I was not less at a loss for a subject which might admit being treated with the simplicity and wildness of the ancien ballad. But accident dictated both a theme and measure, whic decided the subject, as well as the structure of the poem.
The lovely young Countess of Dalkeith, afterwards Harrie Duchess of Buccleuch, had come to the land of her husband wit the desire of making herself acquainted with its traditions an customs, as well as its manners and history. All who remembe this lady will agree, that the intellectual character of her extrem beauty, the amenity and courtesy of her manners, the soundnes of her understanding, and her unbounded benevolence, gave moi the idea of an angelic visitant, than of a being belonging to thi nether world; and such a thought was but too consistent with th short space she was permitted to tarry among us. Of cours where all made it a pride and pleasure to gratify her wishes, sh soon heard enough of Border lore; among others, an aged gentle man of property, a near Langholm, communicated to her ladyshi the story of Gilpin Horner, a tradition in which the narrator, an many more of that country, were firm believers. The youn
a This was Mr. Beattie of Mickledale, a man then considerably upware of eighty, of a shrewd and sarcastic temper, which he did not at all tim suppress, as the following anecdote will show :-A worthy clergyman, no deceased, with better good-will than tact, was endeavouring to push th senior forward in his recollection of Border baliads and legends, by, er pressing reiterated surprise at his wonderful memory: “No, sir," said ol Mickledale; "my memory is good for little, for it cannot retain whi ought to be preserved. I can remember all these stories about the aul riding days, which are of no earthly importance; but were you, reveren sir, to repeat your best sermon in this drawing-room, I could not tell yo half an hour afterwards what you had been speaking about."
Countess, much delighted with the legend, and the gravity and full confidence with which it was told, enjoined on me as a task to compose a ballad on the subject. Of course, to hear was to obey; and thus the goblin story, objected to by several critics as an excrescence upon the poem, was, in fact, the occasion of its being written.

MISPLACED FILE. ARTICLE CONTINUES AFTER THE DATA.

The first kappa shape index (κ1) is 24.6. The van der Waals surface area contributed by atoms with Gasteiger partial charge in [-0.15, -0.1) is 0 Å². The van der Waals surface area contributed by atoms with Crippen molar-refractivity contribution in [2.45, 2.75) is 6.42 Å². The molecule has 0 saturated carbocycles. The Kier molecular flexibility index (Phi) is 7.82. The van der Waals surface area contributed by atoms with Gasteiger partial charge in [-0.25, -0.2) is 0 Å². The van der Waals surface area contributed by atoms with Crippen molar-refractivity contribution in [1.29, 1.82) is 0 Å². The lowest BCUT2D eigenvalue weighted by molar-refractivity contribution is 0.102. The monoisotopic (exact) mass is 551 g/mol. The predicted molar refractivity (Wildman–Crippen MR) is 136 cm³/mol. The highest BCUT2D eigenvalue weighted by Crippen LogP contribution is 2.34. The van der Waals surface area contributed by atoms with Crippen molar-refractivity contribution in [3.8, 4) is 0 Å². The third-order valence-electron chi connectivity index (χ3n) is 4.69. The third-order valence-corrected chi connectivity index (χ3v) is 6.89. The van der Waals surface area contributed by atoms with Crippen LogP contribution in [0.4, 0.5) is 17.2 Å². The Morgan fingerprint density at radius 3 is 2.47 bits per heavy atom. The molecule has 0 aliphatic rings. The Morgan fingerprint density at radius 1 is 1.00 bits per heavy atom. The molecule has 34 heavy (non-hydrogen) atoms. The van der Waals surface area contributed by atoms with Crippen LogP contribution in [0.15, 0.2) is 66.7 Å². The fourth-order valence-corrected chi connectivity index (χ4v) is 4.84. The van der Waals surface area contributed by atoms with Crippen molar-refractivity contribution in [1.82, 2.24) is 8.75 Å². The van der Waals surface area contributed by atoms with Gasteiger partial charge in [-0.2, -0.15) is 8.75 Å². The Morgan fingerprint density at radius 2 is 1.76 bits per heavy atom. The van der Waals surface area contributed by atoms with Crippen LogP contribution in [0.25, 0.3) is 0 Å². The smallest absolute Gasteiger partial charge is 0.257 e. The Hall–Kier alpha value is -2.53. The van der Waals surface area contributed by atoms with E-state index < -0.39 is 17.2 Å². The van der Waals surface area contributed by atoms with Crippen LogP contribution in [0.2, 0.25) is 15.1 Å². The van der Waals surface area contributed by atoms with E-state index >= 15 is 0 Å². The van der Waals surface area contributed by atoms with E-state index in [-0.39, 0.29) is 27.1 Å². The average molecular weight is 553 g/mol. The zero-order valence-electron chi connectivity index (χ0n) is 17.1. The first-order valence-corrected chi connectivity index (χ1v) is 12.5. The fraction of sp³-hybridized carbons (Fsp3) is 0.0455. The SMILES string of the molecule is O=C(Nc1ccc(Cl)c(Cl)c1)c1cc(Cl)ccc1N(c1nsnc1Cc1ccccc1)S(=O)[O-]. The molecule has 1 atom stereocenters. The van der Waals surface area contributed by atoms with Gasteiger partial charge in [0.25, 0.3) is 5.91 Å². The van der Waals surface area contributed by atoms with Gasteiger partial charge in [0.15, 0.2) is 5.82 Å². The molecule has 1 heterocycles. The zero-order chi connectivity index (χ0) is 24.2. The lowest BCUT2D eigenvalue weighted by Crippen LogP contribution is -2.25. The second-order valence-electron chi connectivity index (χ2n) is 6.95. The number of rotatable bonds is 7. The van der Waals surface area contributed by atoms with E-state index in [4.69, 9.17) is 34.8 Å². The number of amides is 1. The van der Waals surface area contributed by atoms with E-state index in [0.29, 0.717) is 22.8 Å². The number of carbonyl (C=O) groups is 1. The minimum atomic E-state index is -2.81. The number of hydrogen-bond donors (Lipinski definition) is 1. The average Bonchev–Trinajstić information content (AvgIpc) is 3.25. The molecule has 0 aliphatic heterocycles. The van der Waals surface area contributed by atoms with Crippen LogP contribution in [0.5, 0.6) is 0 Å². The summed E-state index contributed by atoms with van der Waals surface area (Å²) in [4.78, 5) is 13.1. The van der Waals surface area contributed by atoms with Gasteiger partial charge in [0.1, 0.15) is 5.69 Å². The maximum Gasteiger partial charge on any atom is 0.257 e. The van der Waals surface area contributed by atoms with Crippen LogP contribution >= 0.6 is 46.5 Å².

A chancs similar to that which dictated the subject, gave me also the hint of a new mode of treating it. We had at that time the lease of a pleasant cottage, near Lasswade, on the romantic banks of the Esk, to which we escaped when the vacations of the Court permitted me so much leisure. Here I had the pleasure to receive a visit from Mr. Stoddart, (now Sir John Stoddart, JudgeAdvocate at Malta,) who was at that time collecting the particulars which he afterwards embodied in his Remarks on Local Scenery in Scotland. I was of some use to him in procuring the information which he desired, and guiding him to the scenes which he wished to see. In return, he made me better acquainted than I had hitherto been with the poetic effusions which have since made the lakes of Westmoreland, and the authors by whom they have been sung, so famous wherever the English tongue is spoken.
I was already acquainted with the “Joan of Arc," the & Thalaba,” and the "Metrical Ballads” of Mr. Southey, which had found their way to Scotland, and were generally admired. But Mr. Stoddart, who had the advantage of personal friendship with the authors, and who possessed a strong memory, with an excellent taste, was able to repeat to me many long specimens of their poetry, which had not yet appeared in print. Amongst others, was the striking fragment called Christabel, by Mr. Coleridge, which, from the singularly irregular structure of the stanzas, and the liberty which it allowed the author to adapt the sound to the sense, seemed to be exactly suited to such an extravaganza as I meditated on the subject of Gilpin Horner. As applied to comic and humorous poetry, this mescolanza of measures had been already used by Anthony Hall, Anstey, Dr. Wolcott, and others; but it was in Christabel that I first found it used in serious poetry, and it is to Mr. Coleridge that I am bound to make the acknowledgment due from the pupil to his master. I observe that Lord Byron, in noticing my obligations to Mr. Coleridge, which I have been always most ready to acknowledge, expressed, or was understood to express, á hope that I did not write an unfriendly review on Mr. Coleridge's productions. On this subject I have only to say, that I do not even know the review which is alluded to; and were I ever to take the unbecoming freedom of censuring a man of Mr. Coleridge's extraordinary talents, it would be on account of the caprice and indolence with which he has thrown from him, as if in mere wantonness, those unfinished scraps of poetry, which, like the Torso of antiquity, defy the skill of his poetical brethren to complete them. The charming fragments which the author abandons to their fate, are surely too valuable to be treated like the proofs of careless engravers, the sweepings of whose studios often make the fortune of some painstaking collector.
I did not immediately proceed upon my projected labour, though I was now furnished with a subject, and with a structure